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  • Writer's pictureBenay Hicks

Seeing is Believing: The Case for Diverse Books

By Chandler Rock, Book Harvest summer intern

An Eastway Elementary family of a rising second-grader told us recently that they “like stories that (we) can relate to us or things we are interested in.”

We hear you. Nothing makes us as happy as when we receive a donation of a book written in Spanish, or featuring a character with special needs, or written by an author from another religion.

White males make up 74.4% of Fortune 500 companies’ leadership teams. In Congress, 83% politicians are white, though white people make up 62% of the American population they serve. And only 49.3% of Durhamites are white– so why do the majority of donations that Book Harvest receives feature white characters?


Image from Lee and Low Books:

Diversity in books refers to the representation of any authors and characters that are of color, with special needs, LBGTQIA, or ethnic, religious, and cultural minorities. I only touched on the gaps that relate to race in the paragraph above, but representation in books also lacks for these mentioned categories. Children, as sponges of the world, absorb the messages in their books. Their concept of what they can be is shaped by the depictions of themselves in these stories.

Kelly Starling Lyons of our Author’s Circle demonstrates through her books and her work with The Brown Bookshelf that “showing reality is important.” Seeing is believing– once kids read about characters to whom they can relate, their self-confidence explodes. They believe in those characters and then they become the doctors that cure cancer; the firefighter who saves the day; the teacher who raises the next generation. We all benefit when kids see representations of themselves.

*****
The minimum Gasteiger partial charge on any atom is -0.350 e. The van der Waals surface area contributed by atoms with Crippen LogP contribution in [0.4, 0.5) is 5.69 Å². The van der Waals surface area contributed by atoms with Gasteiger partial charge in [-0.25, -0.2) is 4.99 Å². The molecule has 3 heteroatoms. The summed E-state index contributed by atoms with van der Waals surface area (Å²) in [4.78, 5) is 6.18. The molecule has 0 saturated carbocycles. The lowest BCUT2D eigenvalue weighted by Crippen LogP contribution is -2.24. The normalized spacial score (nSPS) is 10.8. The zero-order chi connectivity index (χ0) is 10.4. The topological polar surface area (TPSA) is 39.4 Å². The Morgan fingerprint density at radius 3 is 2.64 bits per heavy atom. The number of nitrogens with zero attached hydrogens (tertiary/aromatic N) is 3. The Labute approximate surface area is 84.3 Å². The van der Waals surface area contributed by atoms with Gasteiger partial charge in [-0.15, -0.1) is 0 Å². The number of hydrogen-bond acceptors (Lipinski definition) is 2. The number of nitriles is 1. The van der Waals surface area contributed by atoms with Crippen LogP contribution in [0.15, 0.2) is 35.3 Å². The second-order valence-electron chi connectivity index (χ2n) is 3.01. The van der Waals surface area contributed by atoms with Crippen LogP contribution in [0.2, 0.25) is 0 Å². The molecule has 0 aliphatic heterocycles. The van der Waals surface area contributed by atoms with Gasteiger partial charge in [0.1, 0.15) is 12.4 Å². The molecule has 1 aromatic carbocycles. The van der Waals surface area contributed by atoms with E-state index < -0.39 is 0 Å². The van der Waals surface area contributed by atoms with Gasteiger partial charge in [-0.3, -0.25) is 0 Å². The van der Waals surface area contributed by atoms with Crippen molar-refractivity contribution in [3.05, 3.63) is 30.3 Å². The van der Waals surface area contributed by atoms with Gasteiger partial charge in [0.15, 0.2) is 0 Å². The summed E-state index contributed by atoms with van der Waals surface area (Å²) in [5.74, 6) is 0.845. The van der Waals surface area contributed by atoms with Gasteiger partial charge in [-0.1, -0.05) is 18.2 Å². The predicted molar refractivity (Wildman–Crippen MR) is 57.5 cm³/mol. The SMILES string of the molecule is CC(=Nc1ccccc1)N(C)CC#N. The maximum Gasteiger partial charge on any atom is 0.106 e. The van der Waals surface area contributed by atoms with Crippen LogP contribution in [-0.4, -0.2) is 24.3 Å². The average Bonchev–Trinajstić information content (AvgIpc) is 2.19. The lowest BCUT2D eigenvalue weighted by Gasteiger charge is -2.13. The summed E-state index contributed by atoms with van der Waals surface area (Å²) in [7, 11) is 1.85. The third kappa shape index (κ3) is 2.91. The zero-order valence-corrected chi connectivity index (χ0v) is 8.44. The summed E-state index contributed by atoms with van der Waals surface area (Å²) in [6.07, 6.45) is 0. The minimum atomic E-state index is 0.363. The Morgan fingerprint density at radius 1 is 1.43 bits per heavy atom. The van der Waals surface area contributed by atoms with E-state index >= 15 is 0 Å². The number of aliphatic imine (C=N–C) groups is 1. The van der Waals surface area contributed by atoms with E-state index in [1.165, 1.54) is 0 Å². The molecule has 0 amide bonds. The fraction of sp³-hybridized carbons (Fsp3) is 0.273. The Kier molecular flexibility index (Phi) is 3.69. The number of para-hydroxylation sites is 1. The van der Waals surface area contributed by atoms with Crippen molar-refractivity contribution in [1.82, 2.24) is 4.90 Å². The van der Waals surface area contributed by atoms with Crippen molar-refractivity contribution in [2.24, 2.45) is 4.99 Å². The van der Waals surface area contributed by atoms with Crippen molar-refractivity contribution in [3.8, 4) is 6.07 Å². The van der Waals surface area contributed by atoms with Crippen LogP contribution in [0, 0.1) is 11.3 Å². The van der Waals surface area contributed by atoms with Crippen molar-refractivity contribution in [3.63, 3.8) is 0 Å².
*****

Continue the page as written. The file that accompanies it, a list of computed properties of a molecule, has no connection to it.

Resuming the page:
Marley Dias, who founded 1000 Black Girl Books when she was only 11 years old, has something to say about this. She points out that “if those books are not diverse and do not show different people’s experiences, then kids are going to believe that there is only one type of experience that matters.” But we know that diversity and healthy conversations around the topic DO matter. It better prepares children for the real (melting-pot) world, develops a stronger sense of identity and place in history, helps them gain an understanding of universal emotions and experiences, and I can go on and on! But back to the point.

After learning about Christian, Jewish, and Pagan traditions, Curious George learned this year about Islamic faith in “It’s Ramadan, Curious George!” Published in May, it has received the inevitable backlash but has quickly risen to bestseller fame in recognition of the respect and education it promotes.

So what do we need more of here in Durham at Book Harvest? More stories written in Spanish. Books featuring non-white characters. Titles published by minority authors. You can buy exactly that from our Amazon Wish List, which can send the gifts straight to our office (Book Harvest, 2501 University Drive, Durham, NC  27707) and into the homes of children who need them!

Don’t stop there– Fill your own home with culturally-rich books. Write your own narratives. And stay tuned for a blog post interviewing a local author pursuing equality in our books!


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